Document Type


Date of Degree


Degree Name

PhD (Doctor of Philosophy)

Degree In


First Advisor

John P. Spencer


Many daily activities require the temporary maintenance and manipulation of information in working memory. A hallmark of this system is its limited capacity—research suggests that adults can actively maintain only about 3–4 items at once. A central question in working memory research is the source of such capacity limits. One approach to this question is to study the developmental origins of working memory capacity. Developmental research on working memory has documented a general increase in capacity throughout childhood and into adulthood. There have been few investigations, however, into the mechanisms behind these developmental changes, and proposals that have been put forth do not specify the processes underlying changes in capacity. One particularly puzzling finding that remains to be explained is an apparent decrease in visual working memory capacity over development, from an adult-like capacity of 3–4 items at 10 months to 1.5 items at 5 years. One probable source of this developmental discrepancy is that these two capacity estimates were derived from different tasks: preferential looking in infancy and change detection in later childhood. Although these tasks differ in many respects, existing theoretical explanations of the processes underlying performance in these tasks are underspecified, making it difficult to identify specify the origin of the regression in capacity over development.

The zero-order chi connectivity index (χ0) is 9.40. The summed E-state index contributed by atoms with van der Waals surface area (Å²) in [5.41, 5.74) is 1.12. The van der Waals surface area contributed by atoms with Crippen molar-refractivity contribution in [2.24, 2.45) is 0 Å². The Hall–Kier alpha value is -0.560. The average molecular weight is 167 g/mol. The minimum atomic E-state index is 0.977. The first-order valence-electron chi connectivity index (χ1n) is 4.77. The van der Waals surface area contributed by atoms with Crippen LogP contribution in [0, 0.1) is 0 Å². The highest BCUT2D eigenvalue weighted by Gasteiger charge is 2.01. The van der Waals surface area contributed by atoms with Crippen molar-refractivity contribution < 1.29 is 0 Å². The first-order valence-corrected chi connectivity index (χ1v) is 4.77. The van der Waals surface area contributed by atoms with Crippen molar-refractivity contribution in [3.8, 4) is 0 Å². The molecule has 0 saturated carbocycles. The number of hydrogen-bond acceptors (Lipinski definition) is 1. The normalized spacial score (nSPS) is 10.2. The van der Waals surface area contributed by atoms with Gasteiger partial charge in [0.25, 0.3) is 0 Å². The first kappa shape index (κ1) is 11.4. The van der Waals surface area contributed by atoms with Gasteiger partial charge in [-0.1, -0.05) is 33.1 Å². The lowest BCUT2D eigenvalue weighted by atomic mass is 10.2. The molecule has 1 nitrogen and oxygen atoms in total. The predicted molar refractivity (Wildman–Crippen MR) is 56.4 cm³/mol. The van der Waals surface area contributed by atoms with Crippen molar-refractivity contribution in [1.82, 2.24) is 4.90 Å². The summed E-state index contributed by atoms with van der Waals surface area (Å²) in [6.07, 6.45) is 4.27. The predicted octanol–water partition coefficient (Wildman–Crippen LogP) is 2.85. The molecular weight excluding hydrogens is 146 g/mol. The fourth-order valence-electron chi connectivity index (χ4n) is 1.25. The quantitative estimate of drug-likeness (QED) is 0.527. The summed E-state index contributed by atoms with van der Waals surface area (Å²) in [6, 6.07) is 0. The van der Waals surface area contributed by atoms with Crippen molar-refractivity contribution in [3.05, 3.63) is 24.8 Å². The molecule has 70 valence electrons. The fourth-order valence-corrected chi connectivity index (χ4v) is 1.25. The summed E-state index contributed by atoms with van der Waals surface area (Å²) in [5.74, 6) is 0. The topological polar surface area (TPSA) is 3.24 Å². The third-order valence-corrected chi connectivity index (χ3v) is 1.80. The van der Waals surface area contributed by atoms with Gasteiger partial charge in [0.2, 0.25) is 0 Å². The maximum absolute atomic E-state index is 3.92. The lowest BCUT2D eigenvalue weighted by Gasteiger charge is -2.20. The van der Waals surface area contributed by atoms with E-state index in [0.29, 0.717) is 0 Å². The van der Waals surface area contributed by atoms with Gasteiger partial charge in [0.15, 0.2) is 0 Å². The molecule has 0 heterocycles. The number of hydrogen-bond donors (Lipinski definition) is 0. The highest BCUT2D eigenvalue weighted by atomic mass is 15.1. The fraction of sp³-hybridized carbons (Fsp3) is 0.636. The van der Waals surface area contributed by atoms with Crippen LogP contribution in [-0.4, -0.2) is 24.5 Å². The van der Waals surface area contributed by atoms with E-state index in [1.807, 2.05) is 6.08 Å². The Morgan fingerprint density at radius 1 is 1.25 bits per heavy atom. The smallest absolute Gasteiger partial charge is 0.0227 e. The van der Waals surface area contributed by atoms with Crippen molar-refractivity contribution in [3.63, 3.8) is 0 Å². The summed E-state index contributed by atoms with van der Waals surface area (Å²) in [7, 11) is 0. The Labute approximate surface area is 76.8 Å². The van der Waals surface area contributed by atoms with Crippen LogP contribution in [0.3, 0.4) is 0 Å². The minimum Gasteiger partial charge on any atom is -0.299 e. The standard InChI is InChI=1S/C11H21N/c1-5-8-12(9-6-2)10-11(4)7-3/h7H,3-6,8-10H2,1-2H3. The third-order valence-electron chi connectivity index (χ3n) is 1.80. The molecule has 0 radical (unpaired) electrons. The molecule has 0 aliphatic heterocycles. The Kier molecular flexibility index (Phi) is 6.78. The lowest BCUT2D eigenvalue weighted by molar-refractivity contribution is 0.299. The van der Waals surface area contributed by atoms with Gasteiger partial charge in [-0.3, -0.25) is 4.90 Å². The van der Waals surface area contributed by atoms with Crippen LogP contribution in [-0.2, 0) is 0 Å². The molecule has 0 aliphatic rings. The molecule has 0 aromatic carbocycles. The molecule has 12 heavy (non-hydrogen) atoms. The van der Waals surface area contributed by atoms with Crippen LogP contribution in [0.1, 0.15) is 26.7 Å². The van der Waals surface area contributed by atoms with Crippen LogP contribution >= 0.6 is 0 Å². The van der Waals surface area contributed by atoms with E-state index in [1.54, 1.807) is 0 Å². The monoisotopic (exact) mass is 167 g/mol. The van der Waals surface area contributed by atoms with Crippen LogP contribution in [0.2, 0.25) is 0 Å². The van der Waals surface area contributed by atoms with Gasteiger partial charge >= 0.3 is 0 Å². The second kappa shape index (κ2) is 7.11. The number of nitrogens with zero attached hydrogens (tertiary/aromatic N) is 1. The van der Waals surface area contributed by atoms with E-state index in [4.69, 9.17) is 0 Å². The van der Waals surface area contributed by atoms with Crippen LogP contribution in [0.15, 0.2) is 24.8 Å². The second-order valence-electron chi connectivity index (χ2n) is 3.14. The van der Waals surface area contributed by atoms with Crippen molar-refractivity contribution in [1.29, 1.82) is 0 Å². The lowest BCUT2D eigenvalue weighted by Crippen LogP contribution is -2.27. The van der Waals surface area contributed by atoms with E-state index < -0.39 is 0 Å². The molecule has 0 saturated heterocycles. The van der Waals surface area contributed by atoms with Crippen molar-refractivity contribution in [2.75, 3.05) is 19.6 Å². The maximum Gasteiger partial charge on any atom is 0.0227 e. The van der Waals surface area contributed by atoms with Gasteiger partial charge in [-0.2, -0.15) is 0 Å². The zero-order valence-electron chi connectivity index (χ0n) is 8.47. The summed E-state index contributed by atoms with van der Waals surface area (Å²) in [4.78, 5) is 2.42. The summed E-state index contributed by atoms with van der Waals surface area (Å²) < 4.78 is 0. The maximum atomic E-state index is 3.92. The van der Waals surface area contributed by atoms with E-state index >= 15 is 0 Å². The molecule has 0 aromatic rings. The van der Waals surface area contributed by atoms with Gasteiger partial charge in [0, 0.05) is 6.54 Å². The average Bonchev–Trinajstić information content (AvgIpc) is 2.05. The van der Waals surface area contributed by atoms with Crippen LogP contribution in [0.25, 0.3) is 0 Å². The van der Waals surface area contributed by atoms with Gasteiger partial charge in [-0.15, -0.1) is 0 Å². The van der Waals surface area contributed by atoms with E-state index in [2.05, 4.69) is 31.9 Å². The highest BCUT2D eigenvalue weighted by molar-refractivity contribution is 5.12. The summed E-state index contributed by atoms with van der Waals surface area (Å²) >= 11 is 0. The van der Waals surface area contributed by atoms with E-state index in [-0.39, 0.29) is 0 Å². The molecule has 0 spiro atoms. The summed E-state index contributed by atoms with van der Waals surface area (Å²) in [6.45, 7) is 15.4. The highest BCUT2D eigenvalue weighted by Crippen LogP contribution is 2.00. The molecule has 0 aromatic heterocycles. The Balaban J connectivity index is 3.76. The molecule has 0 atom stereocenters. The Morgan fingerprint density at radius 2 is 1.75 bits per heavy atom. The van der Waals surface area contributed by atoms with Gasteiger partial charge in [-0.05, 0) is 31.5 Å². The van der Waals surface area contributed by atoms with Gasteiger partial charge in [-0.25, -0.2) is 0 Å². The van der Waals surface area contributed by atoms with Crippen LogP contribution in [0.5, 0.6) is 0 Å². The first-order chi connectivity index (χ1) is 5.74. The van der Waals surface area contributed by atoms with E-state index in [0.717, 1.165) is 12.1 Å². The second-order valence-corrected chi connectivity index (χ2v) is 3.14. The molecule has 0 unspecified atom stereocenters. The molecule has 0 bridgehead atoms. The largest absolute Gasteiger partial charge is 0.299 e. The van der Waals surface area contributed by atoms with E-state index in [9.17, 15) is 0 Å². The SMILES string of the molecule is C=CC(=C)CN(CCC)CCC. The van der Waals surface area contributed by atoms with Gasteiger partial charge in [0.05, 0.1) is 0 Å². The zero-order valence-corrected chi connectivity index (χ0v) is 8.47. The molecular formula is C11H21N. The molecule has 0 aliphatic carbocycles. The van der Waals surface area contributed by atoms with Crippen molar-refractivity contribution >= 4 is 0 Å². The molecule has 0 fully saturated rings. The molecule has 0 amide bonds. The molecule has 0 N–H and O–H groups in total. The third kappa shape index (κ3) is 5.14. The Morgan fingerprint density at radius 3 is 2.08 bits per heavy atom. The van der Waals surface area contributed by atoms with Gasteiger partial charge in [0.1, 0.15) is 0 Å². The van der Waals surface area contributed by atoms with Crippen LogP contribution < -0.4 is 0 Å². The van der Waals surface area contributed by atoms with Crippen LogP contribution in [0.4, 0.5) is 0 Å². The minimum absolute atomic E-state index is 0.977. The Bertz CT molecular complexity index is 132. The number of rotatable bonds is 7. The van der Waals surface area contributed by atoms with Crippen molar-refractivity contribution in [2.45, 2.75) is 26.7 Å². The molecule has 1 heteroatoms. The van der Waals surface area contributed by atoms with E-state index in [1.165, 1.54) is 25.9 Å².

To investigate the developmental discrepancy across tasks, I developed a unified model to capture how capacity-limits arise in preferential looking and change detection. I used this model to generate three specific behavioral predictions: 1) in preferential looking, children and adults should show higher capacity estimates than infants; 2) capacity estimates should be higher in preferential looking than in change detection when tested in the same individuals; and 3) although capacity estimates differ, performance should be correlated across tasks because both rely on the same underlying working memory system. In addition, I proposed a fourth prediction regarding the unified model: developmental changes in both tasks should be captured by a specific developmental mechanism, the Spatial Precision Hypothesis. Results from three experiments and model simulations confirmed all four predictions, providing strong support for a new Dynamic Field Theory of visual working memory.


capacity, cognitive develoment, cross-task comparison, neural field model, vision, working memory




Copyright 2008 Vanessa Renée Simmering-Best

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Psychology Commons